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Non Competes

Understanding Non Compete Agreements or Covenants Not to Compete

When starting a new job, an employee may be asked to sign a non-compete agreement (a.k.a. a covenant not to compete), especially in positions that have access to client relationships, trade secrets or sensitive business practices. A non-compete agreement takes effect when the employee leaves the company and it places limitations on the types of work he or she may seek. Many people mistakenly believe non-competes are not enforceable and therefore sign without carefully reviewing the contract. However, non-competes generally are enforceable in Pennsylvania if they pass three legal requirements:

Even if the non-compete does not meet these three requirements, it may have a chilling effect on the employee’s job search, as not only the employee but the new employer may be subject to legal action if found in violation of the contract. It is better to understand and potentially negotiate the terms at the start of the employment relationship so a new job search can begin with clear knowledge of what limitations are faced.

Depending on the employer, the employee, and the situation, the terms of the non-compete agreement may be negotiable.  They can also be very tricky, so it may be prudent to have an attorney review the document and make suggestions.

Companies have the right to protect their business and workers have the right to earn a living. For example, if a key employee leaves to start her own rival company and takes with her other key employees and client lists, the original company may be severely and negatively impacted. A good non-compete protects businesses from having the rug swept out from under them.  But some non-compete agreements go too far and impose restrictions far beyond what the company reasonably needs to protect its business interests.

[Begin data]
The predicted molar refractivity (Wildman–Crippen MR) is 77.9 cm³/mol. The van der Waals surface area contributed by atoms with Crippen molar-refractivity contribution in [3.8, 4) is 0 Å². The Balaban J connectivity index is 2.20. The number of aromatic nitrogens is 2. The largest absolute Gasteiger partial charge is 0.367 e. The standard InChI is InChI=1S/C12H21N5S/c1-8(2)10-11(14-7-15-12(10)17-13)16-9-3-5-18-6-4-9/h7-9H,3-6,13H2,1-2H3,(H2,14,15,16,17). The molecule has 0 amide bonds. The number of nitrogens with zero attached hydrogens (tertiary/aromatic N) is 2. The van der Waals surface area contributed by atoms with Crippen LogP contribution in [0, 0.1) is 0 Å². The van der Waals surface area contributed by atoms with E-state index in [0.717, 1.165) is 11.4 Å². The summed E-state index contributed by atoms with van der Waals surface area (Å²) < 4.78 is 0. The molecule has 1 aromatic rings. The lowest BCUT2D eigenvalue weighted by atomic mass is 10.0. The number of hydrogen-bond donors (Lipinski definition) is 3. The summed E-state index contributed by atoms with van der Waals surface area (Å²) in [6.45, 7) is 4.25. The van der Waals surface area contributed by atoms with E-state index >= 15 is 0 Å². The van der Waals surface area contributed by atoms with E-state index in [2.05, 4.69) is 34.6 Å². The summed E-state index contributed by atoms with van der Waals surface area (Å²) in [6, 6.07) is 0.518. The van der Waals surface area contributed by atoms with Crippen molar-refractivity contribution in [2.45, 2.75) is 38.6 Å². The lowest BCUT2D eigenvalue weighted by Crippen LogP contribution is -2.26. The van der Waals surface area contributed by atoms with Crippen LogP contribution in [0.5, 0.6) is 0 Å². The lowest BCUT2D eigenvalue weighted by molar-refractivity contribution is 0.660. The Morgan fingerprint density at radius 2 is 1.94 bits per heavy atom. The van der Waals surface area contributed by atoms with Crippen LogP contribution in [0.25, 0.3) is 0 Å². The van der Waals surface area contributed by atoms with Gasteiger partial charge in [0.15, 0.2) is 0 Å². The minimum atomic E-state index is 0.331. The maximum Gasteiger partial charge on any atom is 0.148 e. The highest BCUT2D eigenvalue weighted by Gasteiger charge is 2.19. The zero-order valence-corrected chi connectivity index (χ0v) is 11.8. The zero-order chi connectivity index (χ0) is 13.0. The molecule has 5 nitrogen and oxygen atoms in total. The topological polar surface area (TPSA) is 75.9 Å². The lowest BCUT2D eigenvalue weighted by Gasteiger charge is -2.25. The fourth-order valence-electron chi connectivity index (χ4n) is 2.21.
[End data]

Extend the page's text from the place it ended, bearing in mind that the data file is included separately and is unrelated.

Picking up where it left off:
A well drafted non-compete agreement tries to be fair to both parties, meeting the three requirements listed above. Let’s take a closer look.

The non-compete agreement must protect legitimate business interests. 

The employer is entitled to protect confidential information, business secrets, good will, and important business relationships but this must be thoughtfully considered. Making the janitor who has no access to business secrets sign a non-compete may be questionable while asking a product developer who is working on a new product offering to sign one would be legitimate.

There must be adequate consideration.

The employee must be given something of value for promising not to engage in direct competition. At the beginning of the job, the employment itself is adequate consideration. But what if an employee is asked to sign a non-compete after having been with the company for a period of time?  Then something else of value – such as a promotion or more compensation – must be offered.

The restrictions must be reasonable in scope (meaning the geographic area and timeframe must be reasonable). 

Say the employer sells hammers in Western Pennsylvania. The employer creates a non-compete that says the employee cannot work for any company who sell hammers (even if the employee will be selling wrenches) anywhere in the U.S. for ten years.  Pennsylvania courts would probably hold both the duration and the geographic scope to be unreasonable.  However, if the agreement specifies the employee cannot sell hammers in Western Pennsylvania for a period of one year after leaving, Pennsylvania courts would probably uphold the restriction.  The key is that the scope of the restriction should be tailored to the business interests being protected.   

Both employers and employees should consider non-compete agreements carefully and critically.  Employers should resist the temptation to use off-the-shelf forms. Employees must consider restrictions carefully as these restrictions may have long term career consequences. Both employers and employees should be aware that the terms of an agreement may be subject to some negotiation.


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